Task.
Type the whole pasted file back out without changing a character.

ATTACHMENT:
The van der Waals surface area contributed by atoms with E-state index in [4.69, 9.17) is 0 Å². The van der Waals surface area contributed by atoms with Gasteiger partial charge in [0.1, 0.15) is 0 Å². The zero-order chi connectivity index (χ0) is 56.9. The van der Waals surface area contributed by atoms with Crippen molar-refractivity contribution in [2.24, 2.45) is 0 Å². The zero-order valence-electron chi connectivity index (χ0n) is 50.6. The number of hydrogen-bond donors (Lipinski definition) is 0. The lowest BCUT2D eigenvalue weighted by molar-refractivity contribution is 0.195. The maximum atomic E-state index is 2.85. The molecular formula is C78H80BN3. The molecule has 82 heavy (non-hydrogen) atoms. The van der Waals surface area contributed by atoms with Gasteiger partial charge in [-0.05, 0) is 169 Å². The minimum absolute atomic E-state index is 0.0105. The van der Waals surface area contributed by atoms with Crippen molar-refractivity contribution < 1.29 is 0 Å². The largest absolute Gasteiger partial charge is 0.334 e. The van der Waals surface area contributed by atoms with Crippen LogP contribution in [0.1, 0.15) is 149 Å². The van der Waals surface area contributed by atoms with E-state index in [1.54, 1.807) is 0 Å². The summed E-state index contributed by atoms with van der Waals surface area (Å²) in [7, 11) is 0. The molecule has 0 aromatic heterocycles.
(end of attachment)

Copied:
The van der Waals surface area contributed by atoms with E-state index in [4.69, 9.17) is 0 Å². The van der Waals surface area contributed by atoms with Gasteiger partial charge in [0.1, 0.15) is 0 Å². The zero-order chi connectivity index (χ0) is 56.9. The van der Waals surface area contributed by atoms with Crippen molar-refractivity contribution in [2.24, 2.45) is 0 Å². The zero-order valence-electron chi connectivity index (χ0n) is 50.6. The number of hydrogen-bond donors (Lipinski definition) is 0. The lowest BCUT2D eigenvalue weighted by molar-refractivity contribution is 0.195. The maximum atomic E-state index is 2.85. The molecular formula is C78H80BN3. The molecule has 82 heavy (non-hydrogen) atoms. The van der Waals surface area contributed by atoms with Gasteiger partial charge in [-0.05, 0) is 169 Å². The minimum absolute atomic E-state index is 0.0105. The van der Waals surface area contributed by atoms with Crippen molar-refractivity contribution < 1.29 is 0 Å². The largest absolute Gasteiger partial charge is 0.334 e. The van der Waals surface area contributed by atoms with Crippen LogP contribution in [0.1, 0.15) is 149 Å². The van der Waals surface area contributed by atoms with E-state index in [1.54, 1.807) is 0 Å². The summed E-state index contributed by atoms with van der Waals surface area (Å²) in [7, 11) is 0. The molecule has 0 aromatic heterocycles.